August 8th, 2013 ~ by admin

How To: Disassembling an IBM POWER4 MCM

The  IBM POWER4 was released in 2001.  It was a 1.1-1.9GHz dual core processor widely used in IBM’s server line including the RS/6000 and AS/400.  It can be commonly found as a single chip dual core, but also as a large MCM containing 4 POWER4 dies. These MCMs include a very large and heavy aluminium heatsink attached to a solid copper housing.  The complete unit weighs in at a hefty 3kg.  The heatsink and housing can be removed revealing a 230 gram MCM (with its small heat spreaders).

IBM POWR4 MCM disassembly

To disassemble one of these you will need a variety of tools.  A 4 mm socket, hex bits (2.5, 3 and 4mm), T8 torx bit , a medium flat tip screw driver, gloves and a good heat source (I use a propane torch)

Remove the Interposer and screws

First remove the 4 T8 torx screws that hold the interposer to the module.  It gets in the way and can melt easily.  Also remove the 8 3mm screws around the perimeter.  These hold the aluminium heatsink to the copper housing.

Remove the studs

Use the 4mm socket to remove the 4 posts.  These are the alignment posts for installing the module in a server, which we will not be doing.

Pry the heatsink from the housing

Use a medium flat tip screwdriver to pry the heatsink away from the housing.  It is held on by a very thin layer of thermal compound so it comes off without much effort.

Loosen the set screw

Notice the large set screw in the middle of the housing,  Use the 4mm hex head bit to loosen this, take it out, put it back in.  We’ll need this later.

Remove the relief screw

Using the 2.5mm hex bit remove the pressure relief screw from the side of the housing.  I think this is used for the liquid cooling option on these servers.

Heat the module evenly

Here is where it gets interesting.  Use the torch or heat gun to evenly heat the housing.  It must become very warm to loosen the glue and thermal grease.  It is best to place the module on a non-flammable surface (not your wooden deck).  Rotate the module as you heat it (use gloves, it is VERY hot).  Heat front and back.  This may take 10 minutes of heating because the housing is solid copper, thus providing a very large thermal mass.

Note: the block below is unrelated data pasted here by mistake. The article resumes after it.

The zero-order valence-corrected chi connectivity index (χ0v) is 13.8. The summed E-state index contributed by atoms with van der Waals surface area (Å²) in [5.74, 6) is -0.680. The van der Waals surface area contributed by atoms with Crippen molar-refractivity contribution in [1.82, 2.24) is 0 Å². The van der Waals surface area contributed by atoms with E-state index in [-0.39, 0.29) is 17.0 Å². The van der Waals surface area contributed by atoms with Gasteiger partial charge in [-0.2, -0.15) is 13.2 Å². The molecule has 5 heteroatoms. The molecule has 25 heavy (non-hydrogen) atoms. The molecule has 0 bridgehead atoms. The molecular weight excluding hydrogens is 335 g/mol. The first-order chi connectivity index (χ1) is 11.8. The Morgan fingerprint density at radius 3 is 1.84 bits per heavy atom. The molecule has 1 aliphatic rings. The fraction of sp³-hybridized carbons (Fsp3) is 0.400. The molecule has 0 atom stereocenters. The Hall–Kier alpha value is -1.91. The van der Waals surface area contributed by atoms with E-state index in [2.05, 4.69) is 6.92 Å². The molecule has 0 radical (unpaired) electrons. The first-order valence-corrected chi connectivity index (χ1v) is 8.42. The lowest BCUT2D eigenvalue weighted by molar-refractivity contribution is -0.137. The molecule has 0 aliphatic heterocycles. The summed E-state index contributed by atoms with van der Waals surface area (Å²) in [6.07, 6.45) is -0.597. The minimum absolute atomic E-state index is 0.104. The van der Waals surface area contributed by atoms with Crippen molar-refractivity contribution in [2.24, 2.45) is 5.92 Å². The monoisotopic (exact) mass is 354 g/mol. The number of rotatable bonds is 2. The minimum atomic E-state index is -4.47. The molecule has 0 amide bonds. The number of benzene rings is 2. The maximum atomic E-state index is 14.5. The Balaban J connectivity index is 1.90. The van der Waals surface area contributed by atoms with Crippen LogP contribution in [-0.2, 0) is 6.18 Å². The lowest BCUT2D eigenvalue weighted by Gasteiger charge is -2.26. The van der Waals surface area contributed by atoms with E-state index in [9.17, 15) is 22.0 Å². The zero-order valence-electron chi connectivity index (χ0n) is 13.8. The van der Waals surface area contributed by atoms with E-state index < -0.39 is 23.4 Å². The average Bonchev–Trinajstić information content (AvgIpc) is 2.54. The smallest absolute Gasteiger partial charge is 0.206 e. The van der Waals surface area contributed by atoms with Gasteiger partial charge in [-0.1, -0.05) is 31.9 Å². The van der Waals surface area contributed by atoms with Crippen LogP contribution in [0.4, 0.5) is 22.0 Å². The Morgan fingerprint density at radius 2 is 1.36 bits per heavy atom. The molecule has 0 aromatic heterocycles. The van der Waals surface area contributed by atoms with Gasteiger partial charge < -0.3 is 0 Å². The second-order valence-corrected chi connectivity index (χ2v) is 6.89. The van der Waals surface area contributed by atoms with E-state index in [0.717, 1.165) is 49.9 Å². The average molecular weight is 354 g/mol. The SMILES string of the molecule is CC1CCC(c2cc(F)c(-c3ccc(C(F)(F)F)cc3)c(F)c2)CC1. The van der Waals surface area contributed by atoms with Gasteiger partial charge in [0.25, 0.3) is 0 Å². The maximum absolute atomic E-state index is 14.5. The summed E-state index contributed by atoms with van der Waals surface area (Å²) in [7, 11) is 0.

Press the ceramic MCM out with the set screw

Once the glue and thermal compound becomes soft use the 4 mm hex bit on the set screw.  Screw it IN  (clock wise) to the module.  It will press on the center (metal) stud of the ceramic pushing it free.  You may have to try this several times, heating in between. Again use caution.

Disassembled MCM

The housing and the ceramic MCM will then be separated.  You can see that there is very little glue holding it to the housing. Also note the metal center studin the ceramic MCM that the set screw presses on.

Clean the thermal compound off

The thermal compound is easily cleaned with your favorite cleaner.  I prefer a brake cleaner consisting of Toluene, Acetone, Xylene and Methanol.  Be sure to wait at least an hour before attempting to do so, the ceramic holds the heat for some time.  The copper housing will still be warm, even in room temperature air, for several hours.

The 4 remaining heatspreaders are affixed to the dies with a silicon based glue.  They can be removed by heating them, and then gently prying off (being careful not to chip the ceramic).  I did not remove these ones as the customer had not yet asked me to do so.





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3 Responses to How To: Disassembling an IBM POWER4 MCM

  1. NIghthawk Solutions

    Wonderful posting. It is great to see you take the time to reveal the amazing craftsmanship and science behind(no pun untended) an era changing innovation. As a firm, we decompose large scale devices such as the S/390 and any other technology to a point such that nothing finds its way to a landfill. Not even a nut, bolt, screw or scrap piece of paper. It would be good to learn of any not for profit people or places who may find components and/or systems of this era of use. Certainly buying organizations or clients would be welcome but not expecting it. Once again, great posting and your coaching is greatly appreciated.

    Thank You,
    Nighthawk Solutions

  2. CPU Shack Museum: Mainframes and Supercomputers, from the Beginning Till Today - fringopost

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  3. Dallas swallow

    Can the same thing be done for a power 7 or 770 as theyre called

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